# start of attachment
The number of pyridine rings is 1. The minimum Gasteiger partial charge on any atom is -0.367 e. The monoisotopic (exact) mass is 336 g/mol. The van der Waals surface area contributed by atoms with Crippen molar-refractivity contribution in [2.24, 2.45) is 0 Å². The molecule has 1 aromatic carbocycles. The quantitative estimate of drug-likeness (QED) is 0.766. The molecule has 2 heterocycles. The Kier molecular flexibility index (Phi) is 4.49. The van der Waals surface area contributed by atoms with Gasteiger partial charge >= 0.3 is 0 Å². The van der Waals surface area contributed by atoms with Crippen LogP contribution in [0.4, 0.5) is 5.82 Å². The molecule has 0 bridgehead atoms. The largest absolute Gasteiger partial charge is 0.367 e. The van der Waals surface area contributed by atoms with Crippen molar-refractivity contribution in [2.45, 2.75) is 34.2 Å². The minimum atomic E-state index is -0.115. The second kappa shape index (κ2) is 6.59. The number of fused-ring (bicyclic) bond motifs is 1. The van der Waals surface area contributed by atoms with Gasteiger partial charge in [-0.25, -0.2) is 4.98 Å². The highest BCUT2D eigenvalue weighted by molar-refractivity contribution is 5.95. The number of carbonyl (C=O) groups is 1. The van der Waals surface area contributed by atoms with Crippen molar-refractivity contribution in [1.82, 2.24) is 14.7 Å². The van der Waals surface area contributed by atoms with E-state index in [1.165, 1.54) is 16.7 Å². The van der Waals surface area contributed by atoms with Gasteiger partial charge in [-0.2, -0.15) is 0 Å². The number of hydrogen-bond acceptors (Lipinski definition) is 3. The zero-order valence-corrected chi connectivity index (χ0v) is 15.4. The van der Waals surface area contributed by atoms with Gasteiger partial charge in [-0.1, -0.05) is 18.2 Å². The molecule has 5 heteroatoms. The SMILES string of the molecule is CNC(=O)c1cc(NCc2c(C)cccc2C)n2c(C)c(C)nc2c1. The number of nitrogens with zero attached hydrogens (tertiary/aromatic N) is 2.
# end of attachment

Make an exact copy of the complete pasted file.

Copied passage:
The number of pyridine rings is 1. The minimum Gasteiger partial charge on any atom is -0.367 e. The monoisotopic (exact) mass is 336 g/mol. The van der Waals surface area contributed by atoms with Crippen molar-refractivity contribution in [2.24, 2.45) is 0 Å². The molecule has 1 aromatic carbocycles. The quantitative estimate of drug-likeness (QED) is 0.766. The molecule has 2 heterocycles. The Kier molecular flexibility index (Phi) is 4.49. The van der Waals surface area contributed by atoms with Gasteiger partial charge >= 0.3 is 0 Å². The van der Waals surface area contributed by atoms with Crippen LogP contribution in [0.4, 0.5) is 5.82 Å². The molecule has 0 bridgehead atoms. The largest absolute Gasteiger partial charge is 0.367 e. The van der Waals surface area contributed by atoms with Crippen molar-refractivity contribution in [2.45, 2.75) is 34.2 Å². The minimum atomic E-state index is -0.115. The second kappa shape index (κ2) is 6.59. The number of fused-ring (bicyclic) bond motifs is 1. The van der Waals surface area contributed by atoms with Gasteiger partial charge in [-0.25, -0.2) is 4.98 Å². The highest BCUT2D eigenvalue weighted by molar-refractivity contribution is 5.95. The number of carbonyl (C=O) groups is 1. The van der Waals surface area contributed by atoms with Crippen molar-refractivity contribution in [1.82, 2.24) is 14.7 Å². The van der Waals surface area contributed by atoms with E-state index in [1.165, 1.54) is 16.7 Å². The van der Waals surface area contributed by atoms with Gasteiger partial charge in [-0.2, -0.15) is 0 Å². The number of hydrogen-bond acceptors (Lipinski definition) is 3. The zero-order valence-corrected chi connectivity index (χ0v) is 15.4. The van der Waals surface area contributed by atoms with Gasteiger partial charge in [-0.1, -0.05) is 18.2 Å². The molecule has 5 heteroatoms. The SMILES string of the molecule is CNC(=O)c1cc(NCc2c(C)cccc2C)n2c(C)c(C)nc2c1. The number of nitrogens with zero attached hydrogens (tertiary/aromatic N) is 2.